Sunday, February 17, 2013
Is more Bible better Bible?
One Roman Catholic blogger put it this way: For example, do Catholics in 2012 know the Bible better than Catholics in 1912? I'd argue that the Catholics of 1912 knew the Bible better - even with their smaller lectionary of readings.
The Holy Sacrifice of the Mass contains Scripture, but it is not essentially a Bible study, and the Church has never held that the Mass was the context by which we worked through the entire Bible. Originally, it was the Divine Office that served this purpose. What we have seen is the expanding of Bible readings in Holy Mass and the lessing of Bible readings in the Liturgy of the Hours/Divine Office. The debate about the lectionary should always take into account the entire public liturgy...which includes the Divine Office cycle.
Now there is a novel thought -- the Divine Service contains Scripture but is not essentially a Bible study. After listening to what passes for preaching among some in Missouri, I am not sure we are all agreed upon this point. In fact, I have often heard the view espoused that because our people are in Bible study in small proportion to those who attend worship services, we need to preach the Scriptures by teaching them exactly as one would teach them in Bible study. While this seems a noble thought, it defers to the willingness of people and their Pastors to deal with minimums rather than aim for higher expectations. BTW this same idea has shown up among those who schedule catechism class for Sunday mornings so that they do not have to ask people to come out more than one day a week to get their shot of church over with.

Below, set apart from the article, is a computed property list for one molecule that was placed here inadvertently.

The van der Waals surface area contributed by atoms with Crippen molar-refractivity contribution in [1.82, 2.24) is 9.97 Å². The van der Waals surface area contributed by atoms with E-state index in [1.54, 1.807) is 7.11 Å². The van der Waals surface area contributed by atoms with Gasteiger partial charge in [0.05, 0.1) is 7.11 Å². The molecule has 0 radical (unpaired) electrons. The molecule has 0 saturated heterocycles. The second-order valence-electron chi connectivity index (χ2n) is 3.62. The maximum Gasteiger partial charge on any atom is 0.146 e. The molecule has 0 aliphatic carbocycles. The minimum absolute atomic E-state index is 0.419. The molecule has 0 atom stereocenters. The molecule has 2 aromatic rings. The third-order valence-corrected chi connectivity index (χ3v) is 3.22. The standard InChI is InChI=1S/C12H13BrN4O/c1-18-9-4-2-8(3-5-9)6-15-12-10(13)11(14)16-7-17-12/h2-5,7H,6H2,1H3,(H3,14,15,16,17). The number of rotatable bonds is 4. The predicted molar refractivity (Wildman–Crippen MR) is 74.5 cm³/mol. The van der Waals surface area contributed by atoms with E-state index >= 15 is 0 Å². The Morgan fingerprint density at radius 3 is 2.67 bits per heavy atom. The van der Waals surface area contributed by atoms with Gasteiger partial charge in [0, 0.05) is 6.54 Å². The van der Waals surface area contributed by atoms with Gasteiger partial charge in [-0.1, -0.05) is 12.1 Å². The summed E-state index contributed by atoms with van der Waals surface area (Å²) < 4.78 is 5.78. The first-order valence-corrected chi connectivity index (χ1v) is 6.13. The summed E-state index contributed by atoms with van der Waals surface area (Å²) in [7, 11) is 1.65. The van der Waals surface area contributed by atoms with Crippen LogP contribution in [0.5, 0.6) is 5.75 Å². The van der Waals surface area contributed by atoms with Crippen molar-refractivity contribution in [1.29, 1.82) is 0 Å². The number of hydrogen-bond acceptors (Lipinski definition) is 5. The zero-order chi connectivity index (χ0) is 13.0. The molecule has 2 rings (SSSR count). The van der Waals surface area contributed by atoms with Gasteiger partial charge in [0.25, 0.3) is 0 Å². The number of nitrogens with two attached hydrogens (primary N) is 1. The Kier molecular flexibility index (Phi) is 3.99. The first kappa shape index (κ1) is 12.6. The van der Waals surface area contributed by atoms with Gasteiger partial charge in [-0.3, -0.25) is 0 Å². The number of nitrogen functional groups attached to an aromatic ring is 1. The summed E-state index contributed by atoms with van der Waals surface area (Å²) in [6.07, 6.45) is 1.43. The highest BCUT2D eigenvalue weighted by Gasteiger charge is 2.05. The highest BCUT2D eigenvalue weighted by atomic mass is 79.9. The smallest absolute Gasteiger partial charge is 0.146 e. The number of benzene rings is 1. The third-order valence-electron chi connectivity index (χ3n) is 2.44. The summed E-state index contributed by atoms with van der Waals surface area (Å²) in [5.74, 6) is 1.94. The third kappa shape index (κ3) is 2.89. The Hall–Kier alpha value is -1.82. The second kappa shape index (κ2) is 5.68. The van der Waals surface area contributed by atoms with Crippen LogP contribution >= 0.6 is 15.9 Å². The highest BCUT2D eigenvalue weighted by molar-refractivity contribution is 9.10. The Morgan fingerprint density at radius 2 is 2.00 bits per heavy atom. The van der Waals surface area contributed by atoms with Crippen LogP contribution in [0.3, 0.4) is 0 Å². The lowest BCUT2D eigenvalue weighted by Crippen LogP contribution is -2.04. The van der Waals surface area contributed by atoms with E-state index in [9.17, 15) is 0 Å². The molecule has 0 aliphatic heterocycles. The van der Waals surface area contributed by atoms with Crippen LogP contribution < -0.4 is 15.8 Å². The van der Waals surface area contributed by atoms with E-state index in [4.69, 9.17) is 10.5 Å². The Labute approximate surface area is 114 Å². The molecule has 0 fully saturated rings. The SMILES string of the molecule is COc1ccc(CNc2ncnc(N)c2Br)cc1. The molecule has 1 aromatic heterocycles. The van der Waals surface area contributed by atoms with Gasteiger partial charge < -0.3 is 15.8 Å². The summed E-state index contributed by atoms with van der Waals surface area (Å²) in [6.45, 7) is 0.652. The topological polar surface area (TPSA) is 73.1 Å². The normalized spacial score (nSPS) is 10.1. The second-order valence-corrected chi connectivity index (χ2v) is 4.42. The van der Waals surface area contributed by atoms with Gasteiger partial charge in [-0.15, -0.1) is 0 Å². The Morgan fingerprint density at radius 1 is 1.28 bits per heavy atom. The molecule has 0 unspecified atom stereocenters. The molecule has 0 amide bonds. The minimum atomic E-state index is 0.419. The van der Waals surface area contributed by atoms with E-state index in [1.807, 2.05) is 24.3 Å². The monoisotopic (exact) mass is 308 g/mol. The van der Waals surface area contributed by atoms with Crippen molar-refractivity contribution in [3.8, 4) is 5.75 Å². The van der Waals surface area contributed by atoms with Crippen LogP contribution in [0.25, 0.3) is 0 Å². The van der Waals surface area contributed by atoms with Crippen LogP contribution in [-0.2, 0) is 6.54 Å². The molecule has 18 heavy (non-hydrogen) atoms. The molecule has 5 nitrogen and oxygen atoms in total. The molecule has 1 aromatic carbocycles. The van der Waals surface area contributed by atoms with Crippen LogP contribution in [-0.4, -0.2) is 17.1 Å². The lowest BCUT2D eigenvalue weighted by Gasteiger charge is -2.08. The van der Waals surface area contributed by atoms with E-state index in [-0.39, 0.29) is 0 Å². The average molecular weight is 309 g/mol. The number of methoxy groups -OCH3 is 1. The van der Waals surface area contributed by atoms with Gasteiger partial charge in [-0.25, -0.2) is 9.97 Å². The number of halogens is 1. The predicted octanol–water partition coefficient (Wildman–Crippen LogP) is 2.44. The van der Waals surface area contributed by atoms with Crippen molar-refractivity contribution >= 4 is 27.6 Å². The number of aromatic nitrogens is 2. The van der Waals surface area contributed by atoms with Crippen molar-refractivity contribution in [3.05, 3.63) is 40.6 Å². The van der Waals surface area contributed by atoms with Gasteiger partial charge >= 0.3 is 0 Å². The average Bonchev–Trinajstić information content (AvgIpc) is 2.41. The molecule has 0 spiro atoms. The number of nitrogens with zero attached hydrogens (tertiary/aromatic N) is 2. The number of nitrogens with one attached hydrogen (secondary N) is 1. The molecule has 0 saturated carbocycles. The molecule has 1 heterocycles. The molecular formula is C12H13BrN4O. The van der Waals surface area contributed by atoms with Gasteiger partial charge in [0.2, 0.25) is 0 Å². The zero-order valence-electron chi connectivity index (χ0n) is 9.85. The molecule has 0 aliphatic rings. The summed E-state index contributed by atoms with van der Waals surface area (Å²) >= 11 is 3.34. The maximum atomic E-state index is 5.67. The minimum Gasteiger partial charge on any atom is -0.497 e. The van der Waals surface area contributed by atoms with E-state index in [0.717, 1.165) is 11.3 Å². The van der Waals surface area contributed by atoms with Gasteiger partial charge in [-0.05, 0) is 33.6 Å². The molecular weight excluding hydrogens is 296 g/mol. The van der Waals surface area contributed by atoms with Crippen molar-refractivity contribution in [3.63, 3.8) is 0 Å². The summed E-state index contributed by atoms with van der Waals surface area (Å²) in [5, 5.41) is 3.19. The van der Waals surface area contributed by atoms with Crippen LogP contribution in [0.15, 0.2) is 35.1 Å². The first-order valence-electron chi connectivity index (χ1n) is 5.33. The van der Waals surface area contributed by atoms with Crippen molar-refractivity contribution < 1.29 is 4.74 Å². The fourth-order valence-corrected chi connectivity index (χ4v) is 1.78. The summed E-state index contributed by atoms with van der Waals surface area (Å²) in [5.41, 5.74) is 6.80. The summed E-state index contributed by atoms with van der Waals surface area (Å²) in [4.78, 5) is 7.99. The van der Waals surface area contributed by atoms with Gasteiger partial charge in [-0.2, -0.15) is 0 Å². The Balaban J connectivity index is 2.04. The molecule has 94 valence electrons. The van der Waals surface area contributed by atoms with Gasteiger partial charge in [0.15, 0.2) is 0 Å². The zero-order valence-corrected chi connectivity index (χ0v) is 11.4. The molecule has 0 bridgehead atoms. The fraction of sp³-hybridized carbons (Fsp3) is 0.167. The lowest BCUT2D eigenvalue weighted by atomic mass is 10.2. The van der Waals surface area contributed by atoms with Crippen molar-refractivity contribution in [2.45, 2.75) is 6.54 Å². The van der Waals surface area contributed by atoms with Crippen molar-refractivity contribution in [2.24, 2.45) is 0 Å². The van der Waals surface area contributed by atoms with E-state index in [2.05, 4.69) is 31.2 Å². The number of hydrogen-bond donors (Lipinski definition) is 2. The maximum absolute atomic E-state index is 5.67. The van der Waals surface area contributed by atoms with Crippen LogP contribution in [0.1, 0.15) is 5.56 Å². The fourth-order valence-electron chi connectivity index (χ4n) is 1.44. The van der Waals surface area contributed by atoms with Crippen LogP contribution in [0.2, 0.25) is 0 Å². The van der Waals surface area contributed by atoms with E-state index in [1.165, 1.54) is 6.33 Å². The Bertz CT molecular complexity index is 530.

Another great statement -- working through the entire Bible has never been a goal or purpose of the Divine Service. While it might be a good idea, I am not sure that it is all that fruitful for folks to read the Bible through from beginning to end in one year. It certainly gives them a broader picture but does this make for deeper knowledge and understanding of what the Scriptures are and what they say? I know of no read the Bible in one year plan among the children of Israel of old. They too had appointed lessons and readings for their church year. The job of the Divine Service is to unfold the church year through the pericopes and that is no small goal.
Watching the dwindling attendance at neighboring Baptist churches on Sunday evenings or Wednesday evenings, I know that the move to once a week at church being the maximum expected and offered is not limited to Lutherans (or Roman Catholics). Indeed, the daily office is seldom considered germane to this discussion of one year vs three year. But indeed it is. The Church's offering of the Word of the Lord to the faithful cannot nor should it be limited to what happens on Sunday morning in the Divine Service (the Mass). It is to our poverty that we have presumed that faithfulness is a once a week or less participation. Our exposure to the Scripture in our history has always included the daily office. Read some of the accounts of the worship life of Lutheranism in Bach's day and in Bach's town. Preaching was a daily business and the daily offices were richly offered and well attended. Maybe it is time to renew this old idea and reshape the common expectation that once a week is enough Church for most all of us.
We have more leisure time than any generation before us. We retire so that we can control our calendars in minute detail (after having them defined by employers for so long). Maybe we need to reconsider the whole idea that our full exposure to religion and faith is completed in 59 1/2 minutes on a Sunday morning.
Really... some good things to consider here!